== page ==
United States v. Scott Edward


OPINION FILED - THE COURT: Roger L. Wollman, Kermit E. Bye and Bobby E. Shepherd AUTHORING JUDGE:Kermit E. Bye (PUBLISHED) [4388267] [15-1790]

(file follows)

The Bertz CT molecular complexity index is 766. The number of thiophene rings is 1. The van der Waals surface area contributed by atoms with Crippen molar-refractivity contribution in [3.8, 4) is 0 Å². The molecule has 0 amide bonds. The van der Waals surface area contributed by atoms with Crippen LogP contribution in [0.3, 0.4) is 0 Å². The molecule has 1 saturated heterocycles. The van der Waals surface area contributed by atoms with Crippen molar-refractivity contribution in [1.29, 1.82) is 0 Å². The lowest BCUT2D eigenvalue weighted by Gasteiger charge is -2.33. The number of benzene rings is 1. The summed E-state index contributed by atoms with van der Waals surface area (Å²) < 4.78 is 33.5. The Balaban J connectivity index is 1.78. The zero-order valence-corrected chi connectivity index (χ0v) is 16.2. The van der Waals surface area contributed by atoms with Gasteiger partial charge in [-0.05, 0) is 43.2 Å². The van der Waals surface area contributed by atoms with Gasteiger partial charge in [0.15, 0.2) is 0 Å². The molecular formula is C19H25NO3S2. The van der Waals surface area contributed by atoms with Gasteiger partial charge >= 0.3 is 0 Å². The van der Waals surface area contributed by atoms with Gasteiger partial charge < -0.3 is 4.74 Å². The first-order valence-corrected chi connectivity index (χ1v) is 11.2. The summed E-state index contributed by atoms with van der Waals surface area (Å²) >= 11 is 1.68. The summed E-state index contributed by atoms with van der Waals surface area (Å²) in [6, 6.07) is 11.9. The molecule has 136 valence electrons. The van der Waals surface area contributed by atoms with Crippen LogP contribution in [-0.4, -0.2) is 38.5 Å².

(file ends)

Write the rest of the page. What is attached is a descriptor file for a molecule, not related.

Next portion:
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United States Court of Appeals For the Eighth Circuit ___________________________ No. 15-1790 ___________________________ United States of America lllllllllllllllllllll Plaintiff - Appellee v. Scott Douglas Edwards lllllllllllllllllllll Defendant - Appellant ____________ Appeal from United States District Court for the Southern District of Iowa - Des Moines ____________ Submitted: February 29, 2016 Filed: April 14, 2016 ____________ Before WOLLMAN, BYE, and SHEPHERD, Circuit Judges. ____________ BYE, Circuit Judge. Scott Douglas Edwards pleaded guilty to one count of felon in possession of a firearm. The district court1 imposed a sentence of 108 months of imprisonment. 1 The Honorable James E. Gritzner, United States District Judge for the District of Southern Iowa. Appellate Case: 15-1790 Page: 1 Date Filed: 04/14/2016 Entry ID: 4388267 Edwards appeals the calculation of his guidelines sentencing range and the reasonableness of his sentence. We affirm. I On March 19, 2014, Edwards got into an online dispute with Mark Gines. The dispute was in regards to a woman with whom both Edwards and Gines had fathered children. Edwards and Gines made arrangements to meet at a specific location in order to fight. Jerome Wilson, Edwards's brother, drove Edwards to the location of the fight. Upon arrival, Edwards saw Gines in a vehicle and began shooting at Gines; the two cars exchanged multiple shots. Wilson drove away from the scene with Edwards still in the vehicle. After a police car attempted to stop Wilson's vehicle, a high-speed chase occurred. During the chase, Edwards jumped out of the vehicle with the gun and continued to flee on foot. Wilson eventually stopped his vehicle and surrendered to law enforcement. Edwards was arrested later the same day. The next day, law enforcement recovered the gun Edwards used and later matched Edwards's DNA to blood found on the gun. At the time of the incident, both Edwards and Wilson had prior felony convictions. Edwards and Wilson were indicted for being felons in possession of a firearm in violation of 18 U.S.C. §§ 922(g)(1) and 924(a)(2). Edwards and Wilson were detained at the same jail, but prohibited from communicating. Edwards sent two separate letters to Wilson by sending the letters to a third-party outside of the jail, who then mailed the letters to Wilson. Both letters asked Wilson to provide an alibi and a story as to how Edwards's blood ended up on the gun. Wilson declined to provide an alibi for Edwards and instead pleaded guilty. Edwards pleaded guilty pursuant to a plea agreement. At sentencing the district court calculated a United States Sentencing Guidelines Manual ("U.S.S.G.") -2- Appellate Case: 15-1790 Page: 2 Date Filed: 04/14/2016 Entry ID: 4388267 offense level of 25 and a criminal history category of VI, leading to an advisory guideline range of 110 to 120 months. In arriving at this calculation, the district court overruled Edwards's objection to a two-point enhancement for obstruction of justice pursuant to U.S.S.G. § 3C1.1 (2014). The district court, after "consider[ing] all of the factors under § 3553(a)," determined a sentence of 120 months, the top of the guidelines, was appropriate. Based on a departure not relevant to this appeal, the district court reduced the sentence to 108 months of imprisonment. Edwards appeals the district court's guidelines calculation as well as the reasonableness of the sentence. II Edwards argues the district court erred in imposing his sentence. When we review a sentence, we "must first ensure that the district court committed no significant procedural error," such as improperly calculating the guideline range. United States v. Feemster, 572 F.3d 455, 461 (8th Cir. 2009) (en banc). In the absence of procedural error, we "then consider the substantive reasonableness of the sentence." Id. Edwards argues the district court committed procedural error by improperly calculating his guideline range when it imposed a two-level enhancement for obstruction of justice pursuant to U.S.S.G. § 3C1.1. See Feemster, 572 F.3d at 461 ("Procedural error includes failing to calculate (or improperly calculating) the Guidelines range . . . ."). "When reviewing the district court's calculation of the sentencing guidelines advisory sentencing range, [w]e review the district court's factual findings for clear error and its construction and application of the Guidelines de novo." United States v. Beckman, 787 F.3d 466, 494 (8th Cir.), cert. denied, 136 S. Ct. 160 (2015) (alteration in original). -3- Appellate Case: 15-1790 Page: 3 Date Filed: 04/14/2016 Entry ID: 4388267 Section 3C1.1 instructs a district court to increase the offense level by two levels if "(1) the defendant willfully obstructed or impeded, or attempted to obstruct or impede, the administration of justice with respect to the investigation, prosecution, or sentencing of the instant offense of conviction, and (2) the obstructive conduct related to (A) the defendant's offense of conviction and any relevant conduct; or (B) a closely related offense." U.S.S.G. § 3C1.1. The district court applied the enhancement based on the letters Edwards sent to Wilson, which the district court determined were attempts to influence a witness. Edwards does not challenge the factual findings of the district court, but rather argues the obstruction of justice enhancement cannot be applied when a defendant tried to obstruct justice, but the government suffered no prejudice. Edwards admits § 3C1.1 includes the language of "attempt," but argues a mere attempt to obstruct justice, without a showing of prejudice to the government, is always insufficient for application of the enhancement. We disagree. Application note 4 to § 3C1.1 is a non-exhaustive list of examples of the types of conduct to which the enhancement applies. The PSR noted Edwards's conduct fell under example (B), which includes "attempt[] to suborn testimony." U.S.S.G. § 3C1.1 cmt. 4(B) (emphasis added). At sentencing, the district court discussed Edwards's actions as if they qualified under example (A), which includes "unlawfully influenc[ing] a co-defendant . . . or attempting to do so." U.S.S.G. § 3C1.1 cmt. 4(B) (emphasis added). As such, the language of § 3C1.1 and the language of the relevant examples all contemplate attempt is sufficient. Edwards, however, argues that because this Court has required prejudice to the government in some cases under § 3C1.1, prejudice must be required in all cases. Edwards is correct that example (G), which lists as a qualifying action "providing a materially false statement to a law enforcement officer that significantly obstructed or impeded the investigation or prosecution of the instant offense," does require -4- Appellate Case: 15-1790 Page: 4 Date Filed: 04/14/2016 Entry ID: 4388267 prejudice. U.S.S.G. § 3C1.1 cmt. 4(G) (emphasis added). However, we have already determined the examples of conduct listed in application note 4 are meant to be considered separately, and whether attempt is sufficient is determined by the conduct of the defendant in relation to an example provided in the guidelines. United States v. Adejumo, 772 F.3d 513, 529 (8th Cir. 2014), cert. denied sub nom Okeayainneh v. United States, 135 S.Ct. 2883 (2015) ("[A]n attempt may be sufficient for other types of obstructive conduct listed in application note 4 to U.S.S.G. § 3C1.1, [but conduct under example (G)] requires that an investigation actually be impeded in some way."). Because Edwards's conduct falls under examples (A) and (B), which authorize imposition of the enhancement for attempt, imposition of the two-level enhancement under § 3C1.1 is proper. Edwards next argues his sentence of 108 months is unreasonable. "We review the substantive unreasonableness of sentences under a standard akin to an abuse-of-discretion standard, cognizant that it will be the unusual case when we reverse a district court sentence—whether within, above, or below the applicable Guidelines range—as substantively unreasonable." United States v. Sayles, 754 F.3d 564, 567 (8th Cir. 2014). "A sentence may be unreasonable if the district court fails to consider a relevant factor which should have received significant weight; gives significant weight to an improper or irrelevant factor; or considers the appropriate factors but commits a clear error of judgment." Id. This court may consider a sentence within the advisory guidelines range as presumptively reasonable. United States v. Rubashkin, 655 F.3d 849, 869 (8th Cir. 2011). Edwards argues the district court relied too heavily on the conduct of the offense and failed to take into account Edwards's history, characteristics, and chance of rehabilitation. The district court noted it considered all of the factors under § 3553(a), including the history and characteristics of the defendant. The district court noted Edwards's difficult life and criminal history, and further determined protection of the public was a major concern. Based on this discussion, we are -5- Appellate Case: 15-1790 Page: 5 Date Filed: 04/14/2016 Entry ID: 4388267 satisfied the district court did not give weight to an improper factor or fail to give weight to a relevant factor. Therefore, we find the sentence is not substantively unreasonable. III Accordingly, we affirm the sentence. ______________________________ -6- Appellate Case: 15-1790 Page: 6 Date Filed: 04/14/2016 Entry ID: 4388267